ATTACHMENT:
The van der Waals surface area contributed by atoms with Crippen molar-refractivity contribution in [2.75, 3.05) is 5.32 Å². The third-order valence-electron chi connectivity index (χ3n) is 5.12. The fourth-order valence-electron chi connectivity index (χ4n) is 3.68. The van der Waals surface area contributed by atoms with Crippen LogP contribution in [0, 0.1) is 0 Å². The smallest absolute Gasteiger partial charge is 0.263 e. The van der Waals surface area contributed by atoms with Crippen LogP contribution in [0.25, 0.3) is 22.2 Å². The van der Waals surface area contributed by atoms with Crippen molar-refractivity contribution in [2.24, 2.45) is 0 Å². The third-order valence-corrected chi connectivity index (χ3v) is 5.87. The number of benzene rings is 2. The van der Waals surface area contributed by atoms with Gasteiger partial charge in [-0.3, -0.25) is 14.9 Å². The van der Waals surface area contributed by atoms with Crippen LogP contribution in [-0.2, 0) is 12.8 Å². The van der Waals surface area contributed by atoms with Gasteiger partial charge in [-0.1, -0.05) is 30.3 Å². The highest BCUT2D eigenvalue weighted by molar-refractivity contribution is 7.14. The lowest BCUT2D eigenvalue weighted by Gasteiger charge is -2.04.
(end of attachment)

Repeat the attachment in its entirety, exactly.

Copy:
The van der Waals surface area contributed by atoms with Crippen molar-refractivity contribution in [2.75, 3.05) is 5.32 Å². The third-order valence-electron chi connectivity index (χ3n) is 5.12. The fourth-order valence-electron chi connectivity index (χ4n) is 3.68. The van der Waals surface area contributed by atoms with Crippen LogP contribution in [0, 0.1) is 0 Å². The smallest absolute Gasteiger partial charge is 0.263 e. The van der Waals surface area contributed by atoms with Crippen LogP contribution in [0.25, 0.3) is 22.2 Å². The van der Waals surface area contributed by atoms with Crippen molar-refractivity contribution in [2.24, 2.45) is 0 Å². The third-order valence-corrected chi connectivity index (χ3v) is 5.87. The number of benzene rings is 2. The van der Waals surface area contributed by atoms with Gasteiger partial charge in [-0.3, -0.25) is 14.9 Å². The van der Waals surface area contributed by atoms with Crippen LogP contribution in [-0.2, 0) is 12.8 Å². The van der Waals surface area contributed by atoms with Gasteiger partial charge in [-0.1, -0.05) is 30.3 Å². The highest BCUT2D eigenvalue weighted by molar-refractivity contribution is 7.14. The lowest BCUT2D eigenvalue weighted by Gasteiger charge is -2.04.